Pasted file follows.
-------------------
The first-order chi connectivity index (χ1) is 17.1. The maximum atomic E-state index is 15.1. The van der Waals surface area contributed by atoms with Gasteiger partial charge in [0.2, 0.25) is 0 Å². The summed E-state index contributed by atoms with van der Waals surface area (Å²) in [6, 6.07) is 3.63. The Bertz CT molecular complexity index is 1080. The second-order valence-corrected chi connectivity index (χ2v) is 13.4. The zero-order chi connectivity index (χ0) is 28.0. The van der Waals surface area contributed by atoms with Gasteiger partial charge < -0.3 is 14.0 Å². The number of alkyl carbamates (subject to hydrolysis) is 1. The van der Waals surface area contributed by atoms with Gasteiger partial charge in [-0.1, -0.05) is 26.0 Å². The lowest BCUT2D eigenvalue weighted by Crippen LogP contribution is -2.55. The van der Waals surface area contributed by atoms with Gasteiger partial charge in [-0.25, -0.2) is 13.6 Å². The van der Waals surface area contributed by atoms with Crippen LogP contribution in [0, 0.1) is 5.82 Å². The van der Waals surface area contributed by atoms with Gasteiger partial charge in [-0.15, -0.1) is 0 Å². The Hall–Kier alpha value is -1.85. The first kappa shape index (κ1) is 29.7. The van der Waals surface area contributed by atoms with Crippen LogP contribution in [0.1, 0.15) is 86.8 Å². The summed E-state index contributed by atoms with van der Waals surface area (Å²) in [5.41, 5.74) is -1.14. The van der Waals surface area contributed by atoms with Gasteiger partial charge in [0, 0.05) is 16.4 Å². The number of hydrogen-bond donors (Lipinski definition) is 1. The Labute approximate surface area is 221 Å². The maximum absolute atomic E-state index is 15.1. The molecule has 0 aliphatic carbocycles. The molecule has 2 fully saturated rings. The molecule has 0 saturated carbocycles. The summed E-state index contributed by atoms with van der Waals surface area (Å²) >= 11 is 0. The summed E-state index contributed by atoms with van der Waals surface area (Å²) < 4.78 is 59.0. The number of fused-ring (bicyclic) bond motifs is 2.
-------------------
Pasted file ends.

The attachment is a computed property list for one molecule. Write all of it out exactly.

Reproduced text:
The first-order chi connectivity index (χ1) is 17.1. The maximum atomic E-state index is 15.1. The van der Waals surface area contributed by atoms with Gasteiger partial charge in [0.2, 0.25) is 0 Å². The summed E-state index contributed by atoms with van der Waals surface area (Å²) in [6, 6.07) is 3.63. The Bertz CT molecular complexity index is 1080. The second-order valence-corrected chi connectivity index (χ2v) is 13.4. The zero-order chi connectivity index (χ0) is 28.0. The van der Waals surface area contributed by atoms with Gasteiger partial charge < -0.3 is 14.0 Å². The number of alkyl carbamates (subject to hydrolysis) is 1. The van der Waals surface area contributed by atoms with Gasteiger partial charge in [-0.1, -0.05) is 26.0 Å². The lowest BCUT2D eigenvalue weighted by Crippen LogP contribution is -2.55. The van der Waals surface area contributed by atoms with Gasteiger partial charge in [-0.25, -0.2) is 13.6 Å². The van der Waals surface area contributed by atoms with Crippen LogP contribution in [0, 0.1) is 5.82 Å². The van der Waals surface area contributed by atoms with Gasteiger partial charge in [-0.15, -0.1) is 0 Å². The Hall–Kier alpha value is -1.85. The first kappa shape index (κ1) is 29.7. The van der Waals surface area contributed by atoms with Crippen LogP contribution in [0.1, 0.15) is 86.8 Å². The summed E-state index contributed by atoms with van der Waals surface area (Å²) in [5.41, 5.74) is -1.14. The van der Waals surface area contributed by atoms with Gasteiger partial charge in [0, 0.05) is 16.4 Å². The number of hydrogen-bond donors (Lipinski definition) is 1. The Labute approximate surface area is 221 Å². The maximum absolute atomic E-state index is 15.1. The molecule has 0 aliphatic carbocycles. The molecule has 2 fully saturated rings. The molecule has 0 saturated carbocycles. The summed E-state index contributed by atoms with van der Waals surface area (Å²) >= 11 is 0. The summed E-state index contributed by atoms with van der Waals surface area (Å²) < 4.78 is 59.0. The number of fused-ring (bicyclic) bond motifs is 2.